Essays on Election

Essays on Election for Students with Outline and PDF

Essays on Election! This essay is purely related to election and democracy.

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Election Essay

Outline:

  1. Elections are used by various groups and societies to choose their leaders.
  2. By far the most important elections are political elections which are held to choose or change government leaders.
  3. Elections are not a new concept; they were known and used by the people of ancient Greece and the Roman Empire. The British Parliament, the mother of all parliaments, dates from 1295.
  4. America got independence in 1776, she wrote and ratified her Constitution in 1788 by virtue of which common people were given the right to choose their rulers.
  5. Before the election, candidates are selected and voters’ lists are prepared.
  6. Voters cast their votes through secret ballot.
  7. Elections are of two types; direct and indirect.

The Essay:

Human beings have been living together in various kinds of well-knit tribal groups or loosely formed societies for a very long time. These societies and groups cannot exist of their own. They need leaders who will guide them and run their affairs in a smooth, orderly and organized manner. Apart from tribal groups or societies, people get together for limited purposes as well. They organize themselves in smaller groups, such as political parties, business associations, trade unions, social clubs, professional or student bodies. These societies and parties also need leaders so that they could function in a proper manner. These leaders can be chosen in many ways. They can be appointed, they can inherit their offices, they can be chosen by lot, or they can be chosen by vote. In various situations these various methods of choosing leaders are considered valid, but in modern times, election, by common consent, is thought a much better and fairer method in most cases.

Choosing government leaders through elections is not an innovation of modern times, though, at present, it has acquired an almost universal approval. It was prevalent more than two thousand years ago in ancient Greece and the Roman Empire, though only on a limited scale because only the free citizens were allowed to vote. Early Muslim Caliphs were chosen with the consent of people, though in an informal manner.

The British Parliament, the mother of all parliaments, dates from the year1295whenEdward I decided to put all power of raising taxes in the hands of the “Model Parliament”. Real power, however, rested with the hereditary peers. The United States of America got independence in 1776, and then wrote and ratified its own constitution in 1788. In 1789 the French Revolution overthrew the monarch and was responsible for the spread of the ideas of “fraternity, equality and liberty” throughout the world. Now the people of many countries have got the right to elect their own leaders, and those who haven’t, are striving to get it.

Before citizens can vote for any candidate, candidates themselves have to be chosen. In the developing countries they are usually nominated by the central leadership of political parties. In Britain they are chosen by local committees, themselves elected by the local units of parties and in America they are chosen in primary elections in which all the voter-members of a party have a chance to vote. Some independent candidates also jump in the arena.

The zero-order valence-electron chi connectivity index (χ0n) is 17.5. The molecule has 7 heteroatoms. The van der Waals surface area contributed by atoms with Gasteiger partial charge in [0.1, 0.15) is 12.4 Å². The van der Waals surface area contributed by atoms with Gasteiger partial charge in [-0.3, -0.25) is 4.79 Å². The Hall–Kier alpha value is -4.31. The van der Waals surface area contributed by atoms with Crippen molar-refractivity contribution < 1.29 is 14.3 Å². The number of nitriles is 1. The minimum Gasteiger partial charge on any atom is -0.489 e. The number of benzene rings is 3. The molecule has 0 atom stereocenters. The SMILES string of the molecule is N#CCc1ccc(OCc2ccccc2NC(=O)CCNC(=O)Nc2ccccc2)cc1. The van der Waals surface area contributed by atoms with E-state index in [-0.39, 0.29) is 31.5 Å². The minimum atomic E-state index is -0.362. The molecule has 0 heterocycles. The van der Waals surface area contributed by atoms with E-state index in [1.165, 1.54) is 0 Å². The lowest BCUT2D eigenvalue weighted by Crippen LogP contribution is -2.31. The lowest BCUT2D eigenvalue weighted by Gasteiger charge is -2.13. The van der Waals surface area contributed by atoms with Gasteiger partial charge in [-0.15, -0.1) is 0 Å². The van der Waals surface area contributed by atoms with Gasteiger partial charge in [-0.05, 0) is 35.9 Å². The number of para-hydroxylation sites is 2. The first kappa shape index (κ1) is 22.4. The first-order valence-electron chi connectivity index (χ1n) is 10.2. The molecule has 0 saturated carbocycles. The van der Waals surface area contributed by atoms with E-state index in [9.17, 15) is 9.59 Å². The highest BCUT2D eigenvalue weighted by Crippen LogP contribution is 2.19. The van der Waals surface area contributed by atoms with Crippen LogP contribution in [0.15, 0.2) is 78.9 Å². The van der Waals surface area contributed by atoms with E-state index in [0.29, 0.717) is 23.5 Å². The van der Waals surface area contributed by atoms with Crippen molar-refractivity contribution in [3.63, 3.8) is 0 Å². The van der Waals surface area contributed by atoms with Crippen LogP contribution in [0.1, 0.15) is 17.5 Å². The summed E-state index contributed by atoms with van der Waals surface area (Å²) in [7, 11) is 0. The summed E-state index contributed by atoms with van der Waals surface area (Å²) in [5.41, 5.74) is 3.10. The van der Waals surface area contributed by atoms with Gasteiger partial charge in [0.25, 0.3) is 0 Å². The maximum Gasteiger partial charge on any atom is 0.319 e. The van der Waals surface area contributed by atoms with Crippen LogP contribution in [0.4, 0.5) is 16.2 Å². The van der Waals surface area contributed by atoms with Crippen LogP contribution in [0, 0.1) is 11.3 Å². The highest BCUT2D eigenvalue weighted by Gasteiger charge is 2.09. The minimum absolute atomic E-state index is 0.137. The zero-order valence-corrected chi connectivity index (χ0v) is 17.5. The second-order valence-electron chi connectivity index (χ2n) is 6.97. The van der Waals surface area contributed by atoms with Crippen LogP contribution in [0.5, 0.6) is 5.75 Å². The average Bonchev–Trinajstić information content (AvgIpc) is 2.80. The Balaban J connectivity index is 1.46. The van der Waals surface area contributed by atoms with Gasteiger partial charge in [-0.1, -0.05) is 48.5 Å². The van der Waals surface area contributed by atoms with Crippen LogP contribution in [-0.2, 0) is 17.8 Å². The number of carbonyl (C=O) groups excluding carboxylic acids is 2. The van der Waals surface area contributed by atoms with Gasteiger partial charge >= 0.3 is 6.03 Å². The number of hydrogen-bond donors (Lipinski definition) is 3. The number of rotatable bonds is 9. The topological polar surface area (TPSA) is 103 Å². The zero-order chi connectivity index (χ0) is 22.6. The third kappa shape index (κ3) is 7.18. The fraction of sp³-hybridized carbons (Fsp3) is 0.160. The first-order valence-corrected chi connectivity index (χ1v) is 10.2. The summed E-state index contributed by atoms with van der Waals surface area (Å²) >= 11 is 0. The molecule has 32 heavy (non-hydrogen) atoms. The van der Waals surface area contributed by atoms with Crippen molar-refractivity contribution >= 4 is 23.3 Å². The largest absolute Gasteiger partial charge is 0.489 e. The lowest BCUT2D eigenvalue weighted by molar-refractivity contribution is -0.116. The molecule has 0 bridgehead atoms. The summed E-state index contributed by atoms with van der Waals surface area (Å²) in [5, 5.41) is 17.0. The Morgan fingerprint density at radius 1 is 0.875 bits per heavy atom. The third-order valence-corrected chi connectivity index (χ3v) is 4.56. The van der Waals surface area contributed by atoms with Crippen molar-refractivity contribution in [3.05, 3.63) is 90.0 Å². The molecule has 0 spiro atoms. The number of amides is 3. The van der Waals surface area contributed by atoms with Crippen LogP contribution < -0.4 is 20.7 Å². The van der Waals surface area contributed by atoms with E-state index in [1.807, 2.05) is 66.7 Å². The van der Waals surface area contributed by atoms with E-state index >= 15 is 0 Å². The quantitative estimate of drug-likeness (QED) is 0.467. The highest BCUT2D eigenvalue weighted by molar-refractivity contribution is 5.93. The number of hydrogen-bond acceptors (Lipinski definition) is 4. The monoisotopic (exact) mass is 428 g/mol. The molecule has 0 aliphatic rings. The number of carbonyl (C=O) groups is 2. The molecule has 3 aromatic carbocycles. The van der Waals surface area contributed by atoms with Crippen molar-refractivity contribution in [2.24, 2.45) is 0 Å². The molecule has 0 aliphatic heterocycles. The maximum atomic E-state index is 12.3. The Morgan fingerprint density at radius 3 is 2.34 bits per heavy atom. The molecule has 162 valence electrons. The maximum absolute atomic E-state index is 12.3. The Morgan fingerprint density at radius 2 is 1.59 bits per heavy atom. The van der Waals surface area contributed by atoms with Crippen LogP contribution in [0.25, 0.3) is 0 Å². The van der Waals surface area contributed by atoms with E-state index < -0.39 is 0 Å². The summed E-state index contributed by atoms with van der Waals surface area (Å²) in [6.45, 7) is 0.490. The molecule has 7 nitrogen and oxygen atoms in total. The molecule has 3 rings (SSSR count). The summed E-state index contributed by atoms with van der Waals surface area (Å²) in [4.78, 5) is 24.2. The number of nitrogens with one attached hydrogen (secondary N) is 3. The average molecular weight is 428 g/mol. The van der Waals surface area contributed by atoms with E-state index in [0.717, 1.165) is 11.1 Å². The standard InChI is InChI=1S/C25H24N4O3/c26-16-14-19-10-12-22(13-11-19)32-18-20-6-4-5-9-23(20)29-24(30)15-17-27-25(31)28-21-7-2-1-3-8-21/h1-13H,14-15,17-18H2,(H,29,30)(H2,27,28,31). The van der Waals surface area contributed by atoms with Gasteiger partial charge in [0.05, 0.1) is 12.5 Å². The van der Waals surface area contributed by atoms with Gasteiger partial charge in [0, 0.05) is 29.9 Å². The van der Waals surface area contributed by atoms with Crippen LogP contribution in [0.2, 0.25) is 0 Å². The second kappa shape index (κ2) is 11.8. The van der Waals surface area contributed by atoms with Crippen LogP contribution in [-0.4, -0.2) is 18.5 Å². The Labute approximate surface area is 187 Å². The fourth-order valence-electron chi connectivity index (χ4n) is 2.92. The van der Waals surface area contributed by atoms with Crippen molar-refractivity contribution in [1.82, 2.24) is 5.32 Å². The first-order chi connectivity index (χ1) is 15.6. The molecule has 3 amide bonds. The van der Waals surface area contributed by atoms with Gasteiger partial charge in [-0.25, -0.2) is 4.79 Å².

Before the elections take place, all adult persons are registered as voters by the election commission. Their names and addresses are entered in the electoral rolls. Only registered voters can vote in the election.

Officials can be elected for different length of time. These lengths of time are called terms of office. In America the term of office of the President and Vice-President is four years. After that they will seek election anew. The Senator is elected for six years and a member of the House of Representatives for two years. In Pakistan and many other parliamentary democracies the members of the Lower House (in Pakistan the National Assembly) are elected for five years and of the Upper House (in Pakistan the Senate) for six years.

Elections are of two types: direct and indirect. In a direct election all voters can vote for candidates who are running for office. In an indirect election only the members of an electoral college can vote. In Pakistan the members of national and provincial assemblies are elected by direct vote of common people, however, the members of the Senate are elected indirectly by the provincial assemblies who serve as electoral colleges.

When citizens vote, their vote is secret. A secret vote is a ballot. The ballot is used in almost every democratic country of the world. The secrecy of vote is an important factor in holding a fair election because it protects a common voter from the threats of a strong or evil candidate; it also gives him a chance to vote exactly as he pleases. Open vote is not looked upon with favour.

On the election day the voters go to the election booth and put a cross (x) or affix the stamp against the name of the candidate whom they want to get elected and whose name appears on the ballot paper and put the ballot paper in the box placed in front of the election staff. In the evening, at the appointed hour, the election staff counts the valid votes cast in favour of each candidate individually in the presence of the candidates or their polling agents. Then the result is declared informally. Formal results can only be declared by a member of the election commission after it has been authenticated.

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